5 Myths About Feeding & Obesity
Approximately 60% of all pets in the United States are overweight. Here are a few misconceptions and tips about diet that may help you to improve your pet’s body condition.
1. “My cat just grazes on dry food - she’s not overeating.”
One of the biggest problems that we see with cats is that they are eating too much dry food throughout the day. Whether it is because they are bored or just really like the taste of the kibble, cats will often eat too much when it is provided in unlimited amounts. Cats are carnivores, and since dry food tends to have more carbohydrates than wet foods, this habit lends itself to obesity. When cats become obese, they are at high risk for diabetes. Meal-feeding with measured amounts of food and/or switching to wet food may help to curb obesity in cats.
2.“My pet can’t be overweight - I only feed him once a day!”
We often hear pet parents express surprise that their pet is overweight because they are only giving a meal once daily. Feeding our pets less often doesn’t help them to lose weight. They may actually lose weight faster if they are eating smaller, more frequent meals.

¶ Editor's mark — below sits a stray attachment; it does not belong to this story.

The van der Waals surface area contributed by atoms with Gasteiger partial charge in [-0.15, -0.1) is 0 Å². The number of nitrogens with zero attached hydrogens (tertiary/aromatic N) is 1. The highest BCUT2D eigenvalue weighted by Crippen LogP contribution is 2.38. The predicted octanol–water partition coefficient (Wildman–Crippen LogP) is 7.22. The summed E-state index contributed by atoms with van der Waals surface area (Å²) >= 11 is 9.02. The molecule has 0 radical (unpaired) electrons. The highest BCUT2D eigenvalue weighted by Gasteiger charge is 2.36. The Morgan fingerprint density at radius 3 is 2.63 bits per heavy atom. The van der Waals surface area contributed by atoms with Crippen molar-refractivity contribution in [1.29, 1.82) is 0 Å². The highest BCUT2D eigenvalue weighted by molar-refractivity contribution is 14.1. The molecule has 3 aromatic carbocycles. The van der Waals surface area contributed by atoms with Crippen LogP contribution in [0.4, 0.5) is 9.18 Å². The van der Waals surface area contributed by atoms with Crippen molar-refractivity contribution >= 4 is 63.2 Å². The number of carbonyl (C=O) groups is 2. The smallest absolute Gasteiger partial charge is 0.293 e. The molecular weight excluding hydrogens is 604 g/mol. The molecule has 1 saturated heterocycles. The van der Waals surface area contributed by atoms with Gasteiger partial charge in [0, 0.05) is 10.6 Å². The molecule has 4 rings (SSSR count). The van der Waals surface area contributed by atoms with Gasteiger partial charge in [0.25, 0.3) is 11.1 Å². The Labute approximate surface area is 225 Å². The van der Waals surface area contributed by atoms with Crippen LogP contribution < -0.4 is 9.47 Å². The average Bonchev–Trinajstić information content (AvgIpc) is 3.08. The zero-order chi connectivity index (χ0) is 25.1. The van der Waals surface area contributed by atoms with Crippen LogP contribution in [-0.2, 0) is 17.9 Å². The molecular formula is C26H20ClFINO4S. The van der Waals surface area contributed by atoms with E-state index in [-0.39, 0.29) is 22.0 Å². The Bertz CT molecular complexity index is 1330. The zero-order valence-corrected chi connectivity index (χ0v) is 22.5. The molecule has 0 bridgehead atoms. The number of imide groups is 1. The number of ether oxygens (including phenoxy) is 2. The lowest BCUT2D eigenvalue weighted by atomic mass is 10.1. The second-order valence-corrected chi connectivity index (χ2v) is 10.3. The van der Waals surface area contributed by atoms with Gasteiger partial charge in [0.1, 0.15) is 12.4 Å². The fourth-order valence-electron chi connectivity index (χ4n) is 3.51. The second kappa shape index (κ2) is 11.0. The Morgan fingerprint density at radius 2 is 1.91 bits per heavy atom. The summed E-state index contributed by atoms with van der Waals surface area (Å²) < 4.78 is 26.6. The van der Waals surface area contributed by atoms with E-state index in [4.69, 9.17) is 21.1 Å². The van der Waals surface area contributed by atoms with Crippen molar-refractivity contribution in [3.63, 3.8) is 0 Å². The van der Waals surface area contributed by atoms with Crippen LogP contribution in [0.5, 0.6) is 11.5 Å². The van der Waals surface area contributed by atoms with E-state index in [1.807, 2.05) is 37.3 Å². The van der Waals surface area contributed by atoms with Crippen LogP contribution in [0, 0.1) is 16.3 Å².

3. “If my dog is overweight, it’s only because I don’t walk him as much as I used to”
Exercise is definitely an important part of a healthy lifestyle. Among many other benefits, it helps develop muscle strength which can support arthritic joints, and is good for our pets’ emotional well-being. It also helps them to burn more calories, but reducing calorie intake often has a bigger impact on weight. Both giving less food and more exercise is ideal!
4. “But I only give him one scoop!”
What is a “scoop”? One of the biggest mistakes we make in feeding our pets is not knowing exactly how much we are giving them. One “scoop” is often bigger than we think it is. Figuring out the volume of food that you are giving to your pet in measuring cups can help your veterinarian to advise you on adjustments that may help your pet to lose weight. By the way, don’t just rely on the amount of food recommended on the bag - it’s often too much!
5. “Those treats are so small!” or “She only gets a tiny amount of table food.”
One thing we need to keep in mind is that our pets are often a lot smaller than we are. To a small dog, 1 small bite of meat is equivalent to eating a whole hamburger! A few extra treats or bites of table food throughout the day can add a lot of extra calories.
Until next time,